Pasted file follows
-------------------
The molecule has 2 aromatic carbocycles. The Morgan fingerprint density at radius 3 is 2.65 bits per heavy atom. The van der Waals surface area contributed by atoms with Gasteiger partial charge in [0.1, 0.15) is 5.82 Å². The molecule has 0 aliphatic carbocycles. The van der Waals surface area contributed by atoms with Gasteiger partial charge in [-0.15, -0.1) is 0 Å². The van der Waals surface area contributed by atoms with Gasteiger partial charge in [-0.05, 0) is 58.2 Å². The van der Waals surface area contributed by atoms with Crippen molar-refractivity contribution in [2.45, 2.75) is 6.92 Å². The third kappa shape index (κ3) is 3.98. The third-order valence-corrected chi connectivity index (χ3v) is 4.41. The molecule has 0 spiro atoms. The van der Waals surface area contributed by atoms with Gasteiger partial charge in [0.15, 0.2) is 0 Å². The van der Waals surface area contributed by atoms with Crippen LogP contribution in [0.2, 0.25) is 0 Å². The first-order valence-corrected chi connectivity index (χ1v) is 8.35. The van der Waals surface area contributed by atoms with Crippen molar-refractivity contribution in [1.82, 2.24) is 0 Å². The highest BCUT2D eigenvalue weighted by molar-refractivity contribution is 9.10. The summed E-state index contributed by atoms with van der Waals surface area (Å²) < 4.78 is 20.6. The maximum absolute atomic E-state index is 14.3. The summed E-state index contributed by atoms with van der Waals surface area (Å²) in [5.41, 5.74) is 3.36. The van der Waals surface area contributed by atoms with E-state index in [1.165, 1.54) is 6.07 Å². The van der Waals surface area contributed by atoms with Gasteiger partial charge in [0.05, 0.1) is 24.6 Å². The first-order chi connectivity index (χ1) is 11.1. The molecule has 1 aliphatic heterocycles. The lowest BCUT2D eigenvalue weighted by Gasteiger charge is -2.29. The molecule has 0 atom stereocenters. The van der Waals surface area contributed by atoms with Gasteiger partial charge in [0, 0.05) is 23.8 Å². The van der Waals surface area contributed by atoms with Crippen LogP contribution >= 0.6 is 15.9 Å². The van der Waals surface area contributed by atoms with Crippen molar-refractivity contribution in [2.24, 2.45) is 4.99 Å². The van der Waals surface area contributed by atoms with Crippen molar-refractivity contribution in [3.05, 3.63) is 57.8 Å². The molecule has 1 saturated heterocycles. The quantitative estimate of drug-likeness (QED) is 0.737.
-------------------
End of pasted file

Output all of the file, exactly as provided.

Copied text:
The molecule has 2 aromatic carbocycles. The Morgan fingerprint density at radius 3 is 2.65 bits per heavy atom. The van der Waals surface area contributed by atoms with Gasteiger partial charge in [0.1, 0.15) is 5.82 Å². The molecule has 0 aliphatic carbocycles. The van der Waals surface area contributed by atoms with Gasteiger partial charge in [-0.15, -0.1) is 0 Å². The van der Waals surface area contributed by atoms with Gasteiger partial charge in [-0.05, 0) is 58.2 Å². The van der Waals surface area contributed by atoms with Crippen molar-refractivity contribution in [2.45, 2.75) is 6.92 Å². The third kappa shape index (κ3) is 3.98. The third-order valence-corrected chi connectivity index (χ3v) is 4.41. The molecule has 0 spiro atoms. The van der Waals surface area contributed by atoms with Gasteiger partial charge in [0.15, 0.2) is 0 Å². The van der Waals surface area contributed by atoms with Crippen LogP contribution in [0.2, 0.25) is 0 Å². The first-order valence-corrected chi connectivity index (χ1v) is 8.35. The van der Waals surface area contributed by atoms with Crippen molar-refractivity contribution in [1.82, 2.24) is 0 Å². The highest BCUT2D eigenvalue weighted by molar-refractivity contribution is 9.10. The summed E-state index contributed by atoms with van der Waals surface area (Å²) < 4.78 is 20.6. The maximum absolute atomic E-state index is 14.3. The summed E-state index contributed by atoms with van der Waals surface area (Å²) in [5.41, 5.74) is 3.36. The van der Waals surface area contributed by atoms with E-state index in [1.165, 1.54) is 6.07 Å². The van der Waals surface area contributed by atoms with Gasteiger partial charge in [0.05, 0.1) is 24.6 Å². The first-order chi connectivity index (χ1) is 11.1. The molecule has 1 aliphatic heterocycles. The lowest BCUT2D eigenvalue weighted by Gasteiger charge is -2.29. The molecule has 0 atom stereocenters. The van der Waals surface area contributed by atoms with Gasteiger partial charge in [0, 0.05) is 23.8 Å². The van der Waals surface area contributed by atoms with Crippen LogP contribution >= 0.6 is 15.9 Å². The van der Waals surface area contributed by atoms with Crippen molar-refractivity contribution in [2.24, 2.45) is 4.99 Å². The van der Waals surface area contributed by atoms with Crippen molar-refractivity contribution in [3.05, 3.63) is 57.8 Å². The molecule has 1 saturated heterocycles. The quantitative estimate of drug-likeness (QED) is 0.737.